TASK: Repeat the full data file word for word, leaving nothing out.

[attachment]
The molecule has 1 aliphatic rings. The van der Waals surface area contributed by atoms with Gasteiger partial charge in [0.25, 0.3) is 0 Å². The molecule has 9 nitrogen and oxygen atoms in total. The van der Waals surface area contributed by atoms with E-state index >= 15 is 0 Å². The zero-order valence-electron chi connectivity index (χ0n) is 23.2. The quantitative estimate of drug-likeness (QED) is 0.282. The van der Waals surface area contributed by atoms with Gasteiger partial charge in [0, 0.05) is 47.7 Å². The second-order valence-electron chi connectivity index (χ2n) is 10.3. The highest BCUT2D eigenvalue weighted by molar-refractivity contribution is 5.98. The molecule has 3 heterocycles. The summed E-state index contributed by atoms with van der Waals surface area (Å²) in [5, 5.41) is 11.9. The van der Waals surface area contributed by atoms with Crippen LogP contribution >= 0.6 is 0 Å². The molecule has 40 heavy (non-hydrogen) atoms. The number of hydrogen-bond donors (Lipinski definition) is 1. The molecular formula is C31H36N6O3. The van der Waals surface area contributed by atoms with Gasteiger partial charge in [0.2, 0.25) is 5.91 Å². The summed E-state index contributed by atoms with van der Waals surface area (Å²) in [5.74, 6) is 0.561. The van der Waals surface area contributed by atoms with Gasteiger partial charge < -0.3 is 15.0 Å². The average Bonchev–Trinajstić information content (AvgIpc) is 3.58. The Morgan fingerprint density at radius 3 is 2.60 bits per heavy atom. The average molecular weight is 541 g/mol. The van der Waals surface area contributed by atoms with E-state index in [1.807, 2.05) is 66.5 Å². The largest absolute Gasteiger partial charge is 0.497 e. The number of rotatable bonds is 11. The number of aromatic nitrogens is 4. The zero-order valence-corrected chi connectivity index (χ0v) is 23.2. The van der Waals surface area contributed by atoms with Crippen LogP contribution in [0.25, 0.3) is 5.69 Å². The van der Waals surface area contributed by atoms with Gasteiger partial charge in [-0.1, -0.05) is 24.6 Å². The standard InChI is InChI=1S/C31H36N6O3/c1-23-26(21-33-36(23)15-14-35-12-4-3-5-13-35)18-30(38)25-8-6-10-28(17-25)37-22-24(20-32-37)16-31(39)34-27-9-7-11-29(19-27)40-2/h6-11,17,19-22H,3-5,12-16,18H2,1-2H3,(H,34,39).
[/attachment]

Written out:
The molecule has 1 aliphatic rings. The van der Waals surface area contributed by atoms with Gasteiger partial charge in [0.25, 0.3) is 0 Å². The molecule has 9 nitrogen and oxygen atoms in total. The van der Waals surface area contributed by atoms with E-state index >= 15 is 0 Å². The zero-order valence-electron chi connectivity index (χ0n) is 23.2. The quantitative estimate of drug-likeness (QED) is 0.282. The van der Waals surface area contributed by atoms with Gasteiger partial charge in [0, 0.05) is 47.7 Å². The second-order valence-electron chi connectivity index (χ2n) is 10.3. The highest BCUT2D eigenvalue weighted by molar-refractivity contribution is 5.98. The molecule has 3 heterocycles. The summed E-state index contributed by atoms with van der Waals surface area (Å²) in [5, 5.41) is 11.9. The van der Waals surface area contributed by atoms with Crippen LogP contribution >= 0.6 is 0 Å². The molecule has 40 heavy (non-hydrogen) atoms. The number of hydrogen-bond donors (Lipinski definition) is 1. The molecular formula is C31H36N6O3. The van der Waals surface area contributed by atoms with Gasteiger partial charge in [0.2, 0.25) is 5.91 Å². The summed E-state index contributed by atoms with van der Waals surface area (Å²) in [5.74, 6) is 0.561. The van der Waals surface area contributed by atoms with Gasteiger partial charge < -0.3 is 15.0 Å². The average Bonchev–Trinajstić information content (AvgIpc) is 3.58. The Morgan fingerprint density at radius 3 is 2.60 bits per heavy atom. The average molecular weight is 541 g/mol. The van der Waals surface area contributed by atoms with E-state index in [1.807, 2.05) is 66.5 Å². The largest absolute Gasteiger partial charge is 0.497 e. The number of rotatable bonds is 11. The number of aromatic nitrogens is 4. The zero-order valence-corrected chi connectivity index (χ0v) is 23.2. The van der Waals surface area contributed by atoms with Crippen LogP contribution in [0.25, 0.3) is 5.69 Å². The van der Waals surface area contributed by atoms with Gasteiger partial charge in [-0.1, -0.05) is 24.6 Å². The standard InChI is InChI=1S/C31H36N6O3/c1-23-26(21-33-36(23)15-14-35-12-4-3-5-13-35)18-30(38)25-8-6-10-28(17-25)37-22-24(20-32-37)16-31(39)34-27-9-7-11-29(19-27)40-2/h6-11,17,19-22H,3-5,12-16,18H2,1-2H3,(H,34,39).